US, Russia engage in war of words as Syria attack looms

Washington and Moscow trade chemical attack warnings as Russian naval buildup grows ahead of strike on Syria's Idlib.

    Russia has deployed a dozen warships to the Mediterranean Sea in what a Russian newspaper on Tuesday called Moscow's largest naval buildup since it entered the Syrian conflict in 2015.

    The reinforcement comes as Russia's ally, Syrian President Bashar al-Assad, is believed to be considering a major assault on the last rebel-held enclave in northern Idlib province.

    Russia has accused the United States of building up its own forces in the Middle East in preparation for a possible strike on Syrian government forces.

    On Saturday, the Admiral Grigorovich and Admiral Essen frigates sailed through Turkey's Bosphorus towards the Mediterranean, Reuters news agency images showed.

    The day before, the Pytlivy frigate and landing ship Nikolai Filchenkov were pictured sailing through the Turkish straits that connect the Black Sea with the Mediterranean. The Vishny Volochek missile corvette passed through earlier this month.

    The Izvestia newspaper said Russia had gathered its largest naval presence in the Mediterranean since it intervened in Syria in 2015 and turned the war's tide in Assad's favour.

    The force included 10 vessels, most of them armed with long-range Kalibr cruise missiles, Izvestia wrote, adding more ships were on the way. Two submarines had also been deployed.

    The Syrian government is gearing up for an expected offensive in Idlib province, which is home to nearly three million people and has a large al-Qaeda presence in addition to several Syrian rebel groups.

    It borders Turkey, which fears an offensive may trigger a humanitarian and security catastrophe.

    Chemical attack?

    The US on Tuesday warned the Russian and Syrian governments against chemical weapon use in Syria.

    State Department spokeswoman Heather Nauert said the US "will respond to any verified chemical weapons use in Idlib or elsewhere in Syria ... in a swift and appropriate manner".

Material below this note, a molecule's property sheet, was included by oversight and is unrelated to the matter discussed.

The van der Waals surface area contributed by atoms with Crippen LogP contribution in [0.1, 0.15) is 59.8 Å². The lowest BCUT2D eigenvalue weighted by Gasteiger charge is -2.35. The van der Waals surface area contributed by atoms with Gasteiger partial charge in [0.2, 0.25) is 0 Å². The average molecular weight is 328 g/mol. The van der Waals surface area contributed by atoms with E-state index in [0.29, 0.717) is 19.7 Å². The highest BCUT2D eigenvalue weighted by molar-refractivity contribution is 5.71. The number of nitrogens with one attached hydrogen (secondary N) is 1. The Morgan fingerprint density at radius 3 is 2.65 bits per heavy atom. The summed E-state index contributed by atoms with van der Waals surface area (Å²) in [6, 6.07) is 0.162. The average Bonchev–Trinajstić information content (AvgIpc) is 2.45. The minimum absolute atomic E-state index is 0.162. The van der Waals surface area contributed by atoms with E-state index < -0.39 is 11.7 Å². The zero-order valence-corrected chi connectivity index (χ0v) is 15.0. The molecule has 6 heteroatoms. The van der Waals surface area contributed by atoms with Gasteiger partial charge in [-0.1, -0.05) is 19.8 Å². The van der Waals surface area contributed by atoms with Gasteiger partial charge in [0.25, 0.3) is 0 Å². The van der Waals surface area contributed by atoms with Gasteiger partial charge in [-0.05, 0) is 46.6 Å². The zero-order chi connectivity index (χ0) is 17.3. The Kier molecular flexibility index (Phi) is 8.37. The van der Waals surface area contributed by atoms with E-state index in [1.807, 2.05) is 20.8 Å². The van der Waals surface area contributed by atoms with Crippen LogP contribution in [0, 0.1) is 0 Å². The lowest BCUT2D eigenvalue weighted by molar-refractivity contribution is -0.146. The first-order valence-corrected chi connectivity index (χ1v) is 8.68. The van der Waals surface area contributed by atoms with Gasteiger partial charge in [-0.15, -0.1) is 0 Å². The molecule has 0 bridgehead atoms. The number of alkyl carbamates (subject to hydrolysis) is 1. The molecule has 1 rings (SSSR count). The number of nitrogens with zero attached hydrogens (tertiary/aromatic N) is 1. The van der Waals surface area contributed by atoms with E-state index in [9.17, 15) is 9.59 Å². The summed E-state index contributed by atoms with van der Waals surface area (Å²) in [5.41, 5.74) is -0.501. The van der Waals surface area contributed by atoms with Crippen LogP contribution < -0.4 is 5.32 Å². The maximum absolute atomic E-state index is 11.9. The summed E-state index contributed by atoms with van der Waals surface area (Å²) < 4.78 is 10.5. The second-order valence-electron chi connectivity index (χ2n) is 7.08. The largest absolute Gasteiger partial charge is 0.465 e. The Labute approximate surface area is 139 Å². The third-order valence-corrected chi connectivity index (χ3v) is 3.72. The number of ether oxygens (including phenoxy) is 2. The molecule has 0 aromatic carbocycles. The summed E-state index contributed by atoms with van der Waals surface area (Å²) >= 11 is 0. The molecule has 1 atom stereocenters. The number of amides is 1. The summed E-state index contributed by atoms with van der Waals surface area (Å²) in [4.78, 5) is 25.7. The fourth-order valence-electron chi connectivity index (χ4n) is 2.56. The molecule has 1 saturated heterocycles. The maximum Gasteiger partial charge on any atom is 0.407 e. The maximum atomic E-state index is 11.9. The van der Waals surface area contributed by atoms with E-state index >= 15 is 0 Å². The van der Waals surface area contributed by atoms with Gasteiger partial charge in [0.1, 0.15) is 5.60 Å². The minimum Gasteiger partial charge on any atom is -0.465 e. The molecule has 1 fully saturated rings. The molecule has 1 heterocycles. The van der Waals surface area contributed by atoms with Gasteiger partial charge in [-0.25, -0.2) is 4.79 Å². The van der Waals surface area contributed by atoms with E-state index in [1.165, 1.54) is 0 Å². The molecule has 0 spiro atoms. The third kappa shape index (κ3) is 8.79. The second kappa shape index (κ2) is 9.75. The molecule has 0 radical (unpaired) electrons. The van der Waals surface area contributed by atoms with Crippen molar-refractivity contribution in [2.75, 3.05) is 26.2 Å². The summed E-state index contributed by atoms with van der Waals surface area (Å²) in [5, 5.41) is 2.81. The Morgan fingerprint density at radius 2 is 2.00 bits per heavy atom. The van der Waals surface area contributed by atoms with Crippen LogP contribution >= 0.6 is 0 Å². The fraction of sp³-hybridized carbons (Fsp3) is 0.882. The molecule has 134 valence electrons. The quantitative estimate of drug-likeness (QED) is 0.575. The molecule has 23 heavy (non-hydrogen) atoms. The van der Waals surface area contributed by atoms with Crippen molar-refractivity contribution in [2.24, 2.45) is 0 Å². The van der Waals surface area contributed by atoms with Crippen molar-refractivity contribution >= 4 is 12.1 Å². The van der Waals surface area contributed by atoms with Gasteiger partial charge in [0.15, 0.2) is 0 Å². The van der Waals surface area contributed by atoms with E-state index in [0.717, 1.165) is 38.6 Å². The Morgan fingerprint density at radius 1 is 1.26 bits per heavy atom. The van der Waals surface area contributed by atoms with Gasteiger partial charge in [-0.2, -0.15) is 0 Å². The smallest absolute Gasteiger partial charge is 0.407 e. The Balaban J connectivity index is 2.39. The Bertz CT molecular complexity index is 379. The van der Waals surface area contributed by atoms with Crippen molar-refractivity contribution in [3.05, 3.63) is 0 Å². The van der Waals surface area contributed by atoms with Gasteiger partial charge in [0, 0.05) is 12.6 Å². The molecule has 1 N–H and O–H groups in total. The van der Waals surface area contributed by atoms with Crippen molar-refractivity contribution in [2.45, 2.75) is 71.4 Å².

The comments came as Russia again accused Syrian rebels of preparing a chemical attack that Moscow said will be used to justify a Western strike against Syrian troops.

    Russia's Deputy Foreign Minister Sergei Ryabkov said on Tuesday an al-Qaeda-linked group is preparing the attack in Idlib.

    Western countries and independent analysts say Syrian government forces have conducted several chemical weapons attacks over the course of the seven-year civil war. Alleged chemical attacks in 2017 and earlier this year led the US to launch punitive strikes against Syrian forces.

    The Syrian government denies ever using chemical weapons.

    Damascus has been sending reinforcements towards Idlib for weeks in advance of an expected attack against the last major rebel stronghold in the country.

    'Russian propaganda'

    Last week, Russian Major-General Alexei Tsygankov, who heads the centre for reconciliation of warring parties in Syria, claimed British special services were involved in plans for the alleged provocation.

    That brought a heated denial from Britain's United Nations Ambassador, Karen Pierce, during a Security Council session on the humanitarian situation in Syria held on Tuesday.

    "Even by the egregious standards of Russian propaganda, this is an extraordinary allegation," she said. "It is wholly untrue."

    She said the claim was either aimed at increasing "the amount of fake news in the system [or] as a smokescreen for a possible impending attack by the Syrian regime, once again against its own people, in Idlib".

    Russia's UN Ambassador Vassily Nebenzia said: "If the defence ministry says something, then it says that based on concrete facts".

    "The Syrian armed forces do not have chemical weapons and have no plans to use them. There is no military need for that. We have stated that more than once. People in their right minds will not use means that are useless from a military point of view in order to trigger reprisals by three major powers," said Nebenzia.

    The UN director of humanitarian operations warned a major offensive in Idlib "has the potential to create a humanitarian emergency at a scale not yet seen" in the seven-year civil war.

    John Ging called on members of the UN Security Council on Tuesday "to do all they can to ensure that we avoid this".

    Inside Idlib: Saving Syria

    Inside Story

    Inside Idlib: Saving Syria

    SOURCE: News agencies


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